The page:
Collaborative Doctoral Awards

Supported by

Arts and Humanities Research Council

The British Museum supports six new research students a year to study for a PhD at a UK University through the Arts and Humanities Research Council (AHRC) Collaborative Doctoral Awards scheme.

About the programme

The British Museum supports more than 25 research students researching topics that support our work. Most are funded through the Arts and Humanities Research Council’s Collaborative Doctoral Partnership scheme.

Under the Collaborative Doctoral Partnership scheme students are jointly supervised by a member of Museum staff and a supervisor from their University. Students have the opportunity to base their research at the Museum and learn more about how the cultural heritage sector operates. Topics are proposed by a member of Museum staff in collaboration with a colleague from a UK University and chosen on their academic strengths and clear support for the Museum’s objectives. The studentships are administered by the universities, with AHRC funds supporting academic fees and student maintenance and the British Museum providing additional financial support for travel and related research costs. Students can also take advantage of a joint training scheme run by jointly by all the Collecting and Heritage institutions that support the Collaborative Doctoral Partnership scheme.

We welcome ideas for possible studentships. Experience shows that successful applicants have spent time in developing a proposal that both co-supervisors are committed to.

If you are interested in discussing an idea for a proposal, or to explore what ideas may be in development at the Museum please contact the research student coordinator, Julie Adams or a relevant curator, scientist or other member of Museum staff to discuss ideas.

Further information about Collaborative Doctoral Partnership studentships is available on the Collaborative Doctoral Partnerships website.

Research priorities and challenges

The British Museum actively promotes research to support, directly or indirectly, the future care, display or other uses of objects in the Museum's collection, and in other collections, and to help people learn, understand and be inspired by human history through objects.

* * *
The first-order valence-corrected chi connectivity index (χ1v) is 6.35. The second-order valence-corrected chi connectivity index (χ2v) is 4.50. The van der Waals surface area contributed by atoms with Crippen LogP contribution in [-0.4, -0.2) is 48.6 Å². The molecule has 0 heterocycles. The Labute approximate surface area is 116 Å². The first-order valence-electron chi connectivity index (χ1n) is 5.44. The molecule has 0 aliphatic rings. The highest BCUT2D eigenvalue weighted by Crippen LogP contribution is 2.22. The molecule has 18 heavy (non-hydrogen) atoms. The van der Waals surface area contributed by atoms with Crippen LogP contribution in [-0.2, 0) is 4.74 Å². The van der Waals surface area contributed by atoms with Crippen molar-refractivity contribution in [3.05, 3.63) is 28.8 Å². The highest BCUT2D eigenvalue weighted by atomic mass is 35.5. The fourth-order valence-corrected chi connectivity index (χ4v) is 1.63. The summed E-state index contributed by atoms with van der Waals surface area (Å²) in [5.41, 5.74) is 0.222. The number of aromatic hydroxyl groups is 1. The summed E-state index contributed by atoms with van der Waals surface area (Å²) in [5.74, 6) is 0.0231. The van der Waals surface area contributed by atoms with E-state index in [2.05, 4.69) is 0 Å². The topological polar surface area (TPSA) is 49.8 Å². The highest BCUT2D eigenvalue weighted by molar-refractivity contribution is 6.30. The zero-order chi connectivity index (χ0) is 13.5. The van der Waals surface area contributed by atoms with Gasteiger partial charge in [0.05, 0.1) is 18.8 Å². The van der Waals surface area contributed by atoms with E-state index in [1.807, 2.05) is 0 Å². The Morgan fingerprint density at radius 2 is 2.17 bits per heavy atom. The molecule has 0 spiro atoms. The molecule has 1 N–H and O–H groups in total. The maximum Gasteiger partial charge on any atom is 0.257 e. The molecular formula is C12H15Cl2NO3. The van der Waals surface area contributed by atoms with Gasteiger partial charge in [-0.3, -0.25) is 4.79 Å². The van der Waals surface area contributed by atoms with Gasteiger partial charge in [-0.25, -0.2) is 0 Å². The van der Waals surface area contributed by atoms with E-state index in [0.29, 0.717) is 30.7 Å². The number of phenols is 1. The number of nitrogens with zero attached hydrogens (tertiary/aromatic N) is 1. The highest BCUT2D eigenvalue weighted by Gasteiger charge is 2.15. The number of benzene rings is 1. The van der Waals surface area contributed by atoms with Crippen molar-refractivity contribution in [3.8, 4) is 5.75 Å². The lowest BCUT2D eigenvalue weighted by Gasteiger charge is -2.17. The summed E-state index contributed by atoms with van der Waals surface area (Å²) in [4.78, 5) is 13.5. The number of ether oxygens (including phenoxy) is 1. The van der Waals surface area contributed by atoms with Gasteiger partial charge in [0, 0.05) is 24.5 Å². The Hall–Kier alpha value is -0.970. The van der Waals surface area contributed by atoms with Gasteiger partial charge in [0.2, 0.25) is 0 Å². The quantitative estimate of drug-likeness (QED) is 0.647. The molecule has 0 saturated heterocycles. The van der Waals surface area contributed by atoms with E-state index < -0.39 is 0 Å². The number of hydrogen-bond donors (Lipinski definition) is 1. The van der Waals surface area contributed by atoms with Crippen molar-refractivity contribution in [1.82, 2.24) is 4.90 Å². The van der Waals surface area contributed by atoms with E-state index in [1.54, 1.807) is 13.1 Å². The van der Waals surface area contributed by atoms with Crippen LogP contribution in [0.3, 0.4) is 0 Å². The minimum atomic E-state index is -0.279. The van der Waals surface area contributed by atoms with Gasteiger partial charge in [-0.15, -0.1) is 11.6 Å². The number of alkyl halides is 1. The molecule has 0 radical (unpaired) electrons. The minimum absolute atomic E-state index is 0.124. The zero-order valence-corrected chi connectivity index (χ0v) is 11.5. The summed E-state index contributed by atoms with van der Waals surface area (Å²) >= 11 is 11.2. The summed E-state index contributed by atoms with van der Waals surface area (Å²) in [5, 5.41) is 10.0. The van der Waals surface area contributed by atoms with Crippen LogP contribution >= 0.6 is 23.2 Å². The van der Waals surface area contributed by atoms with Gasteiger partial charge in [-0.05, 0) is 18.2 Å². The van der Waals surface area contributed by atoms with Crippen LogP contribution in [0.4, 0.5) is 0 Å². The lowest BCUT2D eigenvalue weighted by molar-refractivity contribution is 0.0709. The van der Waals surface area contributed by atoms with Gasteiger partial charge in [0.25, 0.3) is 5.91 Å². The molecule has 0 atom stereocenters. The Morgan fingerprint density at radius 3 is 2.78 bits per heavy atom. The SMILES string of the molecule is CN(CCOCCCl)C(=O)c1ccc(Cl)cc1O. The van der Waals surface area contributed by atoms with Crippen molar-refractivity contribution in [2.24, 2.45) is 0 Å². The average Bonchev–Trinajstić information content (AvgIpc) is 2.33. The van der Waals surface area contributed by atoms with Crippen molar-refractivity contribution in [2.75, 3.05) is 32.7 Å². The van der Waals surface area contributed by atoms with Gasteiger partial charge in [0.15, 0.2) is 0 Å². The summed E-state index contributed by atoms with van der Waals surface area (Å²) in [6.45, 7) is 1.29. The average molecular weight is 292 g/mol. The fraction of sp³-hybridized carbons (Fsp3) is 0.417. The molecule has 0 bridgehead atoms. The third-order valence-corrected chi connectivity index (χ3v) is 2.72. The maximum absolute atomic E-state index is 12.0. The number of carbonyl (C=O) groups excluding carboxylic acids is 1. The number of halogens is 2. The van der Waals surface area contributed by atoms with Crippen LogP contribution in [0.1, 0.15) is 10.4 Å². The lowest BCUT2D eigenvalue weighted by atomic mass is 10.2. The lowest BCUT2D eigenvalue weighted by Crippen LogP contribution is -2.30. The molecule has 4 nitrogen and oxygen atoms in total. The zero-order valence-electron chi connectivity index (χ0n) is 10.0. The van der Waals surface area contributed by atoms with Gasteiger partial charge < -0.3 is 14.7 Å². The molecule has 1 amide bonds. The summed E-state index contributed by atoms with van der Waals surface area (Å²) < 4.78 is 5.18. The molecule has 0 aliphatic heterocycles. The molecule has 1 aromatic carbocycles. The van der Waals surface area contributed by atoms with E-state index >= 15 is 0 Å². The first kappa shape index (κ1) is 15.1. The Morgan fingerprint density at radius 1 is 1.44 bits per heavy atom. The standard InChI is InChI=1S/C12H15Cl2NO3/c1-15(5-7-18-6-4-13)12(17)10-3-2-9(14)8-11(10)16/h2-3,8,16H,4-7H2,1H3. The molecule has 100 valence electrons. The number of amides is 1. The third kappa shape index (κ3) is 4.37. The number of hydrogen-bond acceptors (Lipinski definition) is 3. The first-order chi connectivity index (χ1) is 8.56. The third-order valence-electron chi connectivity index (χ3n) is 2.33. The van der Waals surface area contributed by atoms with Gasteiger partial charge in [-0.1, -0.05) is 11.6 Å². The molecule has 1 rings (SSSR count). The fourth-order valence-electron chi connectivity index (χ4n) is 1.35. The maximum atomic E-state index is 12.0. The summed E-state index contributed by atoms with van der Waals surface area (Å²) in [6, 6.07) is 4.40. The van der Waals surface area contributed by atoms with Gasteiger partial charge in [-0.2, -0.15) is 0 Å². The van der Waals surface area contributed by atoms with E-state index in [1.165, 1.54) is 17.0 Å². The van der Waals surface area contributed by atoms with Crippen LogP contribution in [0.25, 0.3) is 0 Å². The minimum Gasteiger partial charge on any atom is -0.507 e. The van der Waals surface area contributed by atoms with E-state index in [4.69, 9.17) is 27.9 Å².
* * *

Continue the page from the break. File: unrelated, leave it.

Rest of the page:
We are looking for collaborative doctoral research projects that will investigate:

  • The 'lives' of objects from their making, use, reception, loss, collection and later use and understanding.
  • What objects can reveal about the social, cultural, religious, creative and political history of their makers, users, owners, depositors and collectors.
  • How objects can be best cared for in order to ensure their preservation for future generations of researchers and the general public.
  • How objects and their histories can most effectively be presented, exhibited and explored through different media and forms of public and learning programmes.

Within these four areas, a priority will be given to proposals that support future exhibitions and galleries, other museum objectives or help the museum meet one of its five research challenges.

These challenges identify areas where the Museum needs new research, perspectives and thinking to develop future programming and displays, build the collection, establish different ways of working with the collection, and challenge our visitors’ perceptions about the past – and about the Museum. The research challenges are:

  • Changing Things, Changing People: Carry out new research to help our audiences to better appreciate how objects expressed, created or changed relationships between people themselves, and between people and their environment: research that can reveal how objects reflected, contested and drove changing human experiences and identities.
  • Objects in the Modern World: Develop distinctive object-centred approaches to explore, develop and present recent histories: approaches that allow the Museum to communicate compelling social, political and cultural-historical narratives about global, imperial and post-colonial histories.
  • Connections, Movement and Globalisations: Learn more about how objects and collections challenge our perspectives on the scale and impact of the movement of things, people and ideas between different parts of the world and across history.
  • Collecting the Museum: Gain a better understanding of how the Museum’s collection has been acquired and interpreted: develop new perspectives on the historical contexts of the growth and development of the collection, and explore the different meanings of objects in the collection now.
  • Making and Using: Establish what distinctive approaches the British Museum needs to understand what objects can tell us about their makers and users, their technologies, materials and their changing meanings.